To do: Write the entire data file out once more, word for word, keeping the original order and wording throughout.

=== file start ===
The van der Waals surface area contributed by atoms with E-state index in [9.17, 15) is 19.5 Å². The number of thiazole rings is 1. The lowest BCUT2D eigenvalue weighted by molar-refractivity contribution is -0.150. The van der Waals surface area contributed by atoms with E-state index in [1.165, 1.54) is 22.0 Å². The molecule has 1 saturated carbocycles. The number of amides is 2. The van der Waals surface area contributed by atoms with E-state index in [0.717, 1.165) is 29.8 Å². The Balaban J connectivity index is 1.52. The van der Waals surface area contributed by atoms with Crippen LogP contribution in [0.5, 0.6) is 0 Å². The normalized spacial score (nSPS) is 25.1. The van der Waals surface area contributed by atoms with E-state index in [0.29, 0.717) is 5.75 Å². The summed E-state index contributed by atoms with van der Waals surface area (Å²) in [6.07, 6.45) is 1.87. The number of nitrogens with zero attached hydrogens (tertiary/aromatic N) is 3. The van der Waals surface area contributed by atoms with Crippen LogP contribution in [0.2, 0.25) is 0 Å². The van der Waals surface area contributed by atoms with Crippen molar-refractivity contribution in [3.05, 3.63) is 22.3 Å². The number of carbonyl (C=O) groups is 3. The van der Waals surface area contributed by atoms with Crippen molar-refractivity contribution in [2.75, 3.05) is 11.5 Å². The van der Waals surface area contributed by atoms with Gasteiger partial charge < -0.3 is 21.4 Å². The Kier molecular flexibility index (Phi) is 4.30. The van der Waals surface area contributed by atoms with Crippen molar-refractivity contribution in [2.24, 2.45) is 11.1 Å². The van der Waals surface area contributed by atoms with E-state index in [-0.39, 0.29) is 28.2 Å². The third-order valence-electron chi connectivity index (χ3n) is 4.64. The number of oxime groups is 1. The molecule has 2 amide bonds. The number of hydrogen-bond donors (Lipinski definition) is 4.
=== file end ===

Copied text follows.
The van der Waals surface area contributed by atoms with E-state index in [9.17, 15) is 19.5 Å². The number of thiazole rings is 1. The lowest BCUT2D eigenvalue weighted by molar-refractivity contribution is -0.150. The van der Waals surface area contributed by atoms with E-state index in [1.165, 1.54) is 22.0 Å². The molecule has 1 saturated carbocycles. The number of amides is 2. The van der Waals surface area contributed by atoms with E-state index in [0.717, 1.165) is 29.8 Å². The Balaban J connectivity index is 1.52. The van der Waals surface area contributed by atoms with Crippen LogP contribution in [0.5, 0.6) is 0 Å². The normalized spacial score (nSPS) is 25.1. The van der Waals surface area contributed by atoms with E-state index in [0.29, 0.717) is 5.75 Å². The summed E-state index contributed by atoms with van der Waals surface area (Å²) in [6.07, 6.45) is 1.87. The number of nitrogens with zero attached hydrogens (tertiary/aromatic N) is 3. The van der Waals surface area contributed by atoms with Crippen LogP contribution in [0.2, 0.25) is 0 Å². The van der Waals surface area contributed by atoms with Crippen molar-refractivity contribution in [3.05, 3.63) is 22.3 Å². The number of carbonyl (C=O) groups is 3. The van der Waals surface area contributed by atoms with Crippen molar-refractivity contribution in [2.75, 3.05) is 11.5 Å². The van der Waals surface area contributed by atoms with Gasteiger partial charge < -0.3 is 21.4 Å². The Kier molecular flexibility index (Phi) is 4.30. The van der Waals surface area contributed by atoms with Crippen molar-refractivity contribution in [2.24, 2.45) is 11.1 Å². The van der Waals surface area contributed by atoms with E-state index in [-0.39, 0.29) is 28.2 Å². The third-order valence-electron chi connectivity index (χ3n) is 4.64. The number of oxime groups is 1. The molecule has 2 amide bonds. The number of hydrogen-bond donors (Lipinski definition) is 4.